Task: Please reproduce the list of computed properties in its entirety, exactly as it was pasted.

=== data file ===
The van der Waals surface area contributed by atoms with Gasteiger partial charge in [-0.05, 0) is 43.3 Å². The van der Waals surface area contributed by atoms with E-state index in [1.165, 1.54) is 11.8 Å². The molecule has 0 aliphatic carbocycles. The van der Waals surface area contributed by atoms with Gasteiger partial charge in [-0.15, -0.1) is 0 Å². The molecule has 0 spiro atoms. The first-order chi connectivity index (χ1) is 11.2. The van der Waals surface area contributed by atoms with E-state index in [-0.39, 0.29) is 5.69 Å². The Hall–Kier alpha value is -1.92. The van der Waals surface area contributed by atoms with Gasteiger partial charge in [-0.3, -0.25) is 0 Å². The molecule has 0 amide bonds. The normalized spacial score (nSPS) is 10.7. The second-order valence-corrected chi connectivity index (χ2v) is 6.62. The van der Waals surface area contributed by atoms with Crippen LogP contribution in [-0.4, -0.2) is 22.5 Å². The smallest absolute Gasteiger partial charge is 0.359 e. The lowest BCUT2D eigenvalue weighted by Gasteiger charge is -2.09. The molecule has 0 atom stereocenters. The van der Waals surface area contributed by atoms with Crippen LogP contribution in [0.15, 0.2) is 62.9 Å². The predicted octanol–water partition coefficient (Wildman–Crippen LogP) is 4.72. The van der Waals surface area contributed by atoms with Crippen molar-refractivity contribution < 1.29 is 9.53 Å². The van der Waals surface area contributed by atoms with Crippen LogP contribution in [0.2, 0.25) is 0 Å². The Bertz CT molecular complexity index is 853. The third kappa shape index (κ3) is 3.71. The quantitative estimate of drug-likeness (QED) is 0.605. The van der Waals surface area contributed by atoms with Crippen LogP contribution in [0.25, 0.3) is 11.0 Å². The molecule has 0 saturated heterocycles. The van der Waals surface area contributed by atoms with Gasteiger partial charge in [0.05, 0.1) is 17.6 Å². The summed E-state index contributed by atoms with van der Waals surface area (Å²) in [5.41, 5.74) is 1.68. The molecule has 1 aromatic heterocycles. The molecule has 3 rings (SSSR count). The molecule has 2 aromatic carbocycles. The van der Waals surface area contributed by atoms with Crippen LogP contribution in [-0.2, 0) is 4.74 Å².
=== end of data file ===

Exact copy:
The van der Waals surface area contributed by atoms with Gasteiger partial charge in [-0.05, 0) is 43.3 Å². The van der Waals surface area contributed by atoms with E-state index in [1.165, 1.54) is 11.8 Å². The molecule has 0 aliphatic carbocycles. The van der Waals surface area contributed by atoms with Gasteiger partial charge in [-0.15, -0.1) is 0 Å². The molecule has 0 spiro atoms. The first-order chi connectivity index (χ1) is 11.2. The van der Waals surface area contributed by atoms with E-state index in [-0.39, 0.29) is 5.69 Å². The Hall–Kier alpha value is -1.92. The van der Waals surface area contributed by atoms with Gasteiger partial charge in [-0.3, -0.25) is 0 Å². The molecule has 0 amide bonds. The normalized spacial score (nSPS) is 10.7. The second-order valence-corrected chi connectivity index (χ2v) is 6.62. The van der Waals surface area contributed by atoms with Crippen LogP contribution in [-0.4, -0.2) is 22.5 Å². The smallest absolute Gasteiger partial charge is 0.359 e. The lowest BCUT2D eigenvalue weighted by Gasteiger charge is -2.09. The molecule has 0 atom stereocenters. The van der Waals surface area contributed by atoms with Crippen LogP contribution in [0.15, 0.2) is 62.9 Å². The predicted octanol–water partition coefficient (Wildman–Crippen LogP) is 4.72. The van der Waals surface area contributed by atoms with Crippen molar-refractivity contribution < 1.29 is 9.53 Å². The van der Waals surface area contributed by atoms with Crippen LogP contribution in [0.2, 0.25) is 0 Å². The Bertz CT molecular complexity index is 853. The third kappa shape index (κ3) is 3.71. The quantitative estimate of drug-likeness (QED) is 0.605. The van der Waals surface area contributed by atoms with Crippen LogP contribution in [0.25, 0.3) is 11.0 Å². The molecule has 0 saturated heterocycles. The van der Waals surface area contributed by atoms with Gasteiger partial charge in [0.05, 0.1) is 17.6 Å². The summed E-state index contributed by atoms with van der Waals surface area (Å²) in [5.41, 5.74) is 1.68. The molecule has 1 aromatic heterocycles. The molecule has 3 rings (SSSR count). The molecule has 2 aromatic carbocycles. The van der Waals surface area contributed by atoms with Crippen LogP contribution in [-0.2, 0) is 4.74 Å².